Being a parent isn’t easy. Being an adoptive parent has additional challenges. Some parenting challenges have nothing to do with adoption; others are very specific to the unique relationships that adoption brings into play. I am always thinking about how to strengthen my family. 

I am a mother of six, four of whom were adopted. I have been an adoptive parent for 16 years. Here are a few things I’ve learned along the way that have helped strengthen our family.

1. Celebrate adoption.

My husband told me a story about his high school biology class. His teacher told the class they were going to learn about blood typing and genetics using their parents’ blood types and comparing them to their own. The teacher asked the students to make sure their parents knew

about this assignment. Over his years of teaching, he had several students learn in class they were adopted or one of their parents was not their biological parent.

When a child learns about their adoption from someone other than their parents, it seems like adoption is something to be ashamed of rather than celebrated.

Families are created in many different ways and are more diverse now than ever. Celebrate the fact that your family was created through the miracle of adoption. Share each adoption story with your children. Over the years, my children have begged, “Please tell us the story of ________’s adoption.” Sometimes it is their own story they want to hear, sometimes the story of a sibling. Each story is miraculous and each brought children into our home and created a family. Adoption is something to be celebrated.

2. Honor and respect birth parents.

We have 3 sets of birth parents between the 4 children we adopted. Their birth family circumstances are very different. We honor and respect the decisions they made to place these children in our home.

We do not talk negatively about our children’s birth families. Sometimes there is negative information that is important for our children to know. We have shared this information (when age-appropriate), followed by, “She has made some mistakes in her life, but she loved you and wanted you to have a good home where you would be safe and loved.” In situations where you do not know the birth family or the child was removed from custody due to neglect, drugs, etc., find positive things to say, such as, “Look at your beautiful eyes. You got those from your birth family.” Or, “I didn’t meet your birth parents, but maybe you get your amazing art talent from them.” Find the positive. It’s there.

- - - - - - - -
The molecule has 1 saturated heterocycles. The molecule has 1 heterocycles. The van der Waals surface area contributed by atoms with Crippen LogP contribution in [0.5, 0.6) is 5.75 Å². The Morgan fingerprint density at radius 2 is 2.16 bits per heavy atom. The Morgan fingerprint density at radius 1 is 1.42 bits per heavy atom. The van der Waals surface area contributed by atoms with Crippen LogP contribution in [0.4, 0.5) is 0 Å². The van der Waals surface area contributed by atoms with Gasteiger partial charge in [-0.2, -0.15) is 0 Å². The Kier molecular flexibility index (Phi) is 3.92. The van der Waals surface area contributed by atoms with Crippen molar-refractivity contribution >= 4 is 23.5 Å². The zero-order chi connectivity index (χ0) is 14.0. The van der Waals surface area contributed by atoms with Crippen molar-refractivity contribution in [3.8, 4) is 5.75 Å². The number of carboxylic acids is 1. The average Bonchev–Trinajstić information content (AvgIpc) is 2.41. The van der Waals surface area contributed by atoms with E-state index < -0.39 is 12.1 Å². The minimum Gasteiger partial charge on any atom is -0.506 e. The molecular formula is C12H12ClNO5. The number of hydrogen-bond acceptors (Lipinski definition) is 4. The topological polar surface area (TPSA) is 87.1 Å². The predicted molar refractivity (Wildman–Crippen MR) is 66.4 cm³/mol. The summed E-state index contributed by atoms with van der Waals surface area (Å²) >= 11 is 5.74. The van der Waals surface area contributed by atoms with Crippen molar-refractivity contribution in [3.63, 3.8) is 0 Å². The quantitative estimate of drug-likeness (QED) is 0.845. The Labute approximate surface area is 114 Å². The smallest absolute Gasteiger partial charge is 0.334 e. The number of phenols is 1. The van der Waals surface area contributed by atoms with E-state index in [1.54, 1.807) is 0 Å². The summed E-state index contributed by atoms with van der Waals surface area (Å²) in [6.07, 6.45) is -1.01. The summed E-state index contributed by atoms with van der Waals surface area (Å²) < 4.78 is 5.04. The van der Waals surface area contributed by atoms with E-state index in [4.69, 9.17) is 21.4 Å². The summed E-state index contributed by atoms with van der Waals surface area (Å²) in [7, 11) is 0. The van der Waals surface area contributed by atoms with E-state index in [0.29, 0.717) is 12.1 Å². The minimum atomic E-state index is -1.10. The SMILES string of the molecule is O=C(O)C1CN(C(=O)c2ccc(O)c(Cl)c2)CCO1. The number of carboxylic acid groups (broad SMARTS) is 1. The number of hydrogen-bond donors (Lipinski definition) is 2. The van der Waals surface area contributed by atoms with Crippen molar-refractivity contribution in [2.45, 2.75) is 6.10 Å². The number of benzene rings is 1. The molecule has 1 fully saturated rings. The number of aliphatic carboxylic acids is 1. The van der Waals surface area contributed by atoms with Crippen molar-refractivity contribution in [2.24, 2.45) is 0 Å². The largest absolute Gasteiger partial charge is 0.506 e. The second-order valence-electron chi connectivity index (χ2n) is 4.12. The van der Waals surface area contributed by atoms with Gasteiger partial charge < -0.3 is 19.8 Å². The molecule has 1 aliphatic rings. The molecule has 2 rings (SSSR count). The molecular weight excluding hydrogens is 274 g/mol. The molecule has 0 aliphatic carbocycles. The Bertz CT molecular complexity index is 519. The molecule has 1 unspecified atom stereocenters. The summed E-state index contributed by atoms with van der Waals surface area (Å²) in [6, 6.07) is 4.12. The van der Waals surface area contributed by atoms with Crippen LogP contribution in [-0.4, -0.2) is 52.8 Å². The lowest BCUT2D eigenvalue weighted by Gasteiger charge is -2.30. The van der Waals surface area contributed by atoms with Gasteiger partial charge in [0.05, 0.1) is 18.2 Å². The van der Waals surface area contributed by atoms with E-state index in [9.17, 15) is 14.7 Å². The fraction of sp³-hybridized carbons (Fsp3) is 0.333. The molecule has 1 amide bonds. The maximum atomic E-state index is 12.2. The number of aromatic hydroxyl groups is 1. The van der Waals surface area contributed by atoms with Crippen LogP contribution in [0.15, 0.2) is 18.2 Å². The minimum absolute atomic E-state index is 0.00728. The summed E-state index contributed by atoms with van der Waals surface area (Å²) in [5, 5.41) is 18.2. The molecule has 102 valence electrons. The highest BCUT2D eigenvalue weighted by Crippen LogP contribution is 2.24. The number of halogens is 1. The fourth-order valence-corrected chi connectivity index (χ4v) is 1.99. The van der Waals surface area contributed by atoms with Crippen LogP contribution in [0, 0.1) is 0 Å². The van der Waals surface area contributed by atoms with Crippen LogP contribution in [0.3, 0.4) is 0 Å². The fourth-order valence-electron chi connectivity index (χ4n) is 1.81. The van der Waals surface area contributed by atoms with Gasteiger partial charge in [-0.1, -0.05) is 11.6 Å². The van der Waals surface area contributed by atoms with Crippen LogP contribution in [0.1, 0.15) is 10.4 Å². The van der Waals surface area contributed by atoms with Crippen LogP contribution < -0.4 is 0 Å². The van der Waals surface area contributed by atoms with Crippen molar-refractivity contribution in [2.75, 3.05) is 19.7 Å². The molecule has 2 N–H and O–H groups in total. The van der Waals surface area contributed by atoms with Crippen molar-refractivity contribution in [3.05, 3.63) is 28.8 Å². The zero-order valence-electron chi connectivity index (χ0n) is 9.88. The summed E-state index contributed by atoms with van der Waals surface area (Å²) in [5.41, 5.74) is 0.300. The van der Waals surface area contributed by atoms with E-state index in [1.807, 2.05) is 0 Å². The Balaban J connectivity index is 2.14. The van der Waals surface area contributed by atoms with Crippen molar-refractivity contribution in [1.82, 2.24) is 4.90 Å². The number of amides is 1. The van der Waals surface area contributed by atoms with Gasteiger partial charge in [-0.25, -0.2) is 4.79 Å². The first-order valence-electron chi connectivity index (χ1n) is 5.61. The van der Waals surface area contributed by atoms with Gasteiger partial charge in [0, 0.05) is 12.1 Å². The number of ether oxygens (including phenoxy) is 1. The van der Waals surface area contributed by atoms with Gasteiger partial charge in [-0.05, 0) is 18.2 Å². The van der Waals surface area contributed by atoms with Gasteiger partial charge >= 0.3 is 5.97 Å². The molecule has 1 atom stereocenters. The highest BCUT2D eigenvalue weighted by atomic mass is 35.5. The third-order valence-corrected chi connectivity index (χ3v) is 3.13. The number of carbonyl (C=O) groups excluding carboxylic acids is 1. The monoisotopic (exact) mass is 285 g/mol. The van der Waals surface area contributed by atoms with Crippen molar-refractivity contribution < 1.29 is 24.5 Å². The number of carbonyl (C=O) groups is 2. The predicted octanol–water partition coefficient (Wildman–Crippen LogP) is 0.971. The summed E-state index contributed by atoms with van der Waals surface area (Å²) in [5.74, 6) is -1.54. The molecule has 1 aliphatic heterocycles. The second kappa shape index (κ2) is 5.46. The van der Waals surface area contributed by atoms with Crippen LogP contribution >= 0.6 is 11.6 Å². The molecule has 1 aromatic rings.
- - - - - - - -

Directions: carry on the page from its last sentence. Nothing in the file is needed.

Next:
I received permission from an adoptee, Becca Neal, to share her recent post on an adoption-related Facebook group:

“Hello, fellow adoption community! My name is Becca and I am adopted. I was adopted at birth into a Caucasian family. My parents have always been open with me about my story, and this, I am so grateful for. I believe the topic of adoption should be as natural to the child, as the brown hair on their head. If my parents were to of (ever) talked negatively about my birth family or my adoption story in any way, I would have questioned their love for who I was biological. Them loving my birth mom unconditionally and showing that with their actions, has been the most meaningful part of my story to me. Without my birth mom, I would not be. And without my adoptive parents, I would not be me. The truth is special to us adoptees. There’s no more act of love you could give us adoptees than remind us (adoptees) how amazing our birth parents are—because although they could have made mistakes, they at least did one thing right by placing us with our parents.”

3. Get involved in an adoption community.

No one likes to be the odd one out. Your children may not know other children who were adopted at school or church, but there are active adoption communities around. Look for Facebook groups posting about adoption activities, events, and classes. Ask adoption agencies

or other adoption workers where you can find an adoption support group.

We have attended classes and activities since our children were small. They love going to meet other adoptees. It’s good for them to realize they are not alone out there. They also enjoy going to these adoption events because it is a chance to have some fun in the name of adoption. It makes them feel that adoption is special.

It’s beneficial for us as parents to network with other parents and has a safe place to talk about adoption. We were facing a difficult situation with our two daughters who share the same birth mother. Their birth mother wrote to them and told them about being in prison. We hadn’t told them she was incarcerated, feeling they were too young, at age seven, to understand. So we held onto the letter ourselves while we worked through what to do. I attended a meeting one evening and I asked the group of adoptive parents present what they would do. One mother who adopted many children from foster care said something along the lines of, “It is easier to tell them difficult things before they hit their teenage years. It becomes a more natural part of their story rather than finding out you withheld information and feeling betrayed later on.” It was good advice. We shared the letter with our girls and told them their birth mother wanted them to know so they could learn from her mistakes and make better choices in their own lives.

As parents, none of us will get it right in every situation. We will make mistakes raising our children, but by being positive about adoption, we help strengthen our children and family. We can be instrumental in helping our children celebrate their identity and embrace their possibilities.

In what ways have you strengthened your adoptive family? I’d love to hear your ideas!

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